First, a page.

European Officials Say Traits of Suspected Islamic Extremists Are Constantly Shifting
With new plots surfacing every month, police across Europe are arresting significant numbers of women, teenagers, white-skinned suspects and people baptized as Christians -- groups that in the past were considered among the least likely to embrace Islamic radicalism.
The demographics of those being arrested are so diverse that many European counterterrorism officials and analysts say they have given up trying to predict what sorts of people are most likely to become terrorists. Age, sex, ethnicity, education and economic status have become more and more irrelevant....
A recently completed Dutch study of 242 Islamic radicals convicted or accused of planning terrorist attacks in Europe from 2001 to 2006 found that most were men of Arab descent who had been born and raised in Europe and came from lower or middle-class backgrounds. They ranged in age from 16 to 59 at the time of their arrests; the average was 27. About one in four had a criminal record.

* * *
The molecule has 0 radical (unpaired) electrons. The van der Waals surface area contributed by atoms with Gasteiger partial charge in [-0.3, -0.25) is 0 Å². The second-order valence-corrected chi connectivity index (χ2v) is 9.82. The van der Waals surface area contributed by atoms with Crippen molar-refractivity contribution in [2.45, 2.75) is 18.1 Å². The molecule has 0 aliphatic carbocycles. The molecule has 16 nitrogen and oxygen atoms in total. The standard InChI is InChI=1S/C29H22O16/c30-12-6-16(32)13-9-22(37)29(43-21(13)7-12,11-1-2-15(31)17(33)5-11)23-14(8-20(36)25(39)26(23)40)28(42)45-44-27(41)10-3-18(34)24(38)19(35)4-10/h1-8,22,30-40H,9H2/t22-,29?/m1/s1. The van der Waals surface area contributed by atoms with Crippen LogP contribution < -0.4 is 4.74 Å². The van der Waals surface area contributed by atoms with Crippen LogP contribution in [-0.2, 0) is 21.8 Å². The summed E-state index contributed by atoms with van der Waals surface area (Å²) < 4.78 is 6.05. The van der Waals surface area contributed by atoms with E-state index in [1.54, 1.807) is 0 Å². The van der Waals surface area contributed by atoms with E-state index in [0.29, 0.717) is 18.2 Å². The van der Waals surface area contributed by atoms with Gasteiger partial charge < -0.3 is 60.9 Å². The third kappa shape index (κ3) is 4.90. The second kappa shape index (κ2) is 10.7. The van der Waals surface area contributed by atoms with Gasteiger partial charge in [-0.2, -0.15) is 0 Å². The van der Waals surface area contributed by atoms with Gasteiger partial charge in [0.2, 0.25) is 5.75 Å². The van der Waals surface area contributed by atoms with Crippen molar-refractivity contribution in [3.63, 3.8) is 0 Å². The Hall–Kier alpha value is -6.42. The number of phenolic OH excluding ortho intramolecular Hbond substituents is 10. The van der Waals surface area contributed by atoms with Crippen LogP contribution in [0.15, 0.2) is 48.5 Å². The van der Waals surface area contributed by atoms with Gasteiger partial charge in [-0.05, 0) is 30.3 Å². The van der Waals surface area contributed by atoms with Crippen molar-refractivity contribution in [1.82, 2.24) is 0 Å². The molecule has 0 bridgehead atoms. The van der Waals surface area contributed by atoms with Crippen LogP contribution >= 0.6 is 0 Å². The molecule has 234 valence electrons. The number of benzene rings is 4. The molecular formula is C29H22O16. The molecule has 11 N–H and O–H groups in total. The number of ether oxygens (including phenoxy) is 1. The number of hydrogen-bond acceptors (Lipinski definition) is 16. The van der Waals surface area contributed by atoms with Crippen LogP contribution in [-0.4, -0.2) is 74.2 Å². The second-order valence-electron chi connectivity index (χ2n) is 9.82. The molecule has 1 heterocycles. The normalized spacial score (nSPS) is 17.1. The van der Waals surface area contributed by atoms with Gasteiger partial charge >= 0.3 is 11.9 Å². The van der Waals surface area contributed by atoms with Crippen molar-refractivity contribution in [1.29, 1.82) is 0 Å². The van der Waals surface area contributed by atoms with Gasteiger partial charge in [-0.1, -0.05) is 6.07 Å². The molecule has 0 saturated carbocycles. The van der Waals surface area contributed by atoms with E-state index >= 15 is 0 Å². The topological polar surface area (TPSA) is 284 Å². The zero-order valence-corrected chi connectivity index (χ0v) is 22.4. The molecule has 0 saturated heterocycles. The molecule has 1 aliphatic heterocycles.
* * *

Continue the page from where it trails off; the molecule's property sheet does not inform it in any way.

The author of the study, Edwin Bakker, a researcher at the Clingendael Institute in The Hague, tried to examine almost 20 variables concerning the suspects' social and economic backgrounds. In general, he determined that no reliable profile existed -- their traits were merely an accurate reflection of the overall Muslim immigrant population in Europe. "There is no standard jihadi terrorist in Europe," the study concluded. [Link]
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